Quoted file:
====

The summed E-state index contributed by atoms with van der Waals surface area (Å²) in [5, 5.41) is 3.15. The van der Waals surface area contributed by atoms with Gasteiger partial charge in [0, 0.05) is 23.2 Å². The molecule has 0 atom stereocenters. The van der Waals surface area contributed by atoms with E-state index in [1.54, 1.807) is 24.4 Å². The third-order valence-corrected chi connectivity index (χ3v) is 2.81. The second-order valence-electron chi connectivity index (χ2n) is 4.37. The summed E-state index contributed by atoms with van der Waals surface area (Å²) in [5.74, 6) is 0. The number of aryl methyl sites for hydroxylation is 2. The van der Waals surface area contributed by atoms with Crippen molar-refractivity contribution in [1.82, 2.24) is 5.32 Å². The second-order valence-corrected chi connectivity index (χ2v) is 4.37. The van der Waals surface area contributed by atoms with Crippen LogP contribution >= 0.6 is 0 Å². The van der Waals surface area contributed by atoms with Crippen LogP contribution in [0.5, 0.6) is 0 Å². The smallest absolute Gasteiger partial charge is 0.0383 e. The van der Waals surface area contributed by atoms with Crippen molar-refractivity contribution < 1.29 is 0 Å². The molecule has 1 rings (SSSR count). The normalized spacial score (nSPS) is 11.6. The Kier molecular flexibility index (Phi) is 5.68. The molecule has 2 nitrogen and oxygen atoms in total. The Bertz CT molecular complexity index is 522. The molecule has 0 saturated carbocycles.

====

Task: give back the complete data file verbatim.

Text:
The summed E-state index contributed by atoms with van der Waals surface area (Å²) in [5, 5.41) is 3.15. The van der Waals surface area contributed by atoms with Gasteiger partial charge in [0, 0.05) is 23.2 Å². The molecule has 0 atom stereocenters. The van der Waals surface area contributed by atoms with E-state index in [1.54, 1.807) is 24.4 Å². The third-order valence-corrected chi connectivity index (χ3v) is 2.81. The second-order valence-electron chi connectivity index (χ2n) is 4.37. The summed E-state index contributed by atoms with van der Waals surface area (Å²) in [5.74, 6) is 0. The number of aryl methyl sites for hydroxylation is 2. The van der Waals surface area contributed by atoms with Crippen molar-refractivity contribution in [1.82, 2.24) is 5.32 Å². The second-order valence-corrected chi connectivity index (χ2v) is 4.37. The van der Waals surface area contributed by atoms with Crippen LogP contribution >= 0.6 is 0 Å². The van der Waals surface area contributed by atoms with Crippen LogP contribution in [0.5, 0.6) is 0 Å². The smallest absolute Gasteiger partial charge is 0.0383 e. The van der Waals surface area contributed by atoms with Crippen molar-refractivity contribution < 1.29 is 0 Å². The molecule has 1 rings (SSSR count). The normalized spacial score (nSPS) is 11.6. The Kier molecular flexibility index (Phi) is 5.68. The molecule has 2 nitrogen and oxygen atoms in total. The Bertz CT molecular complexity index is 522. The molecule has 0 saturated carbocycles.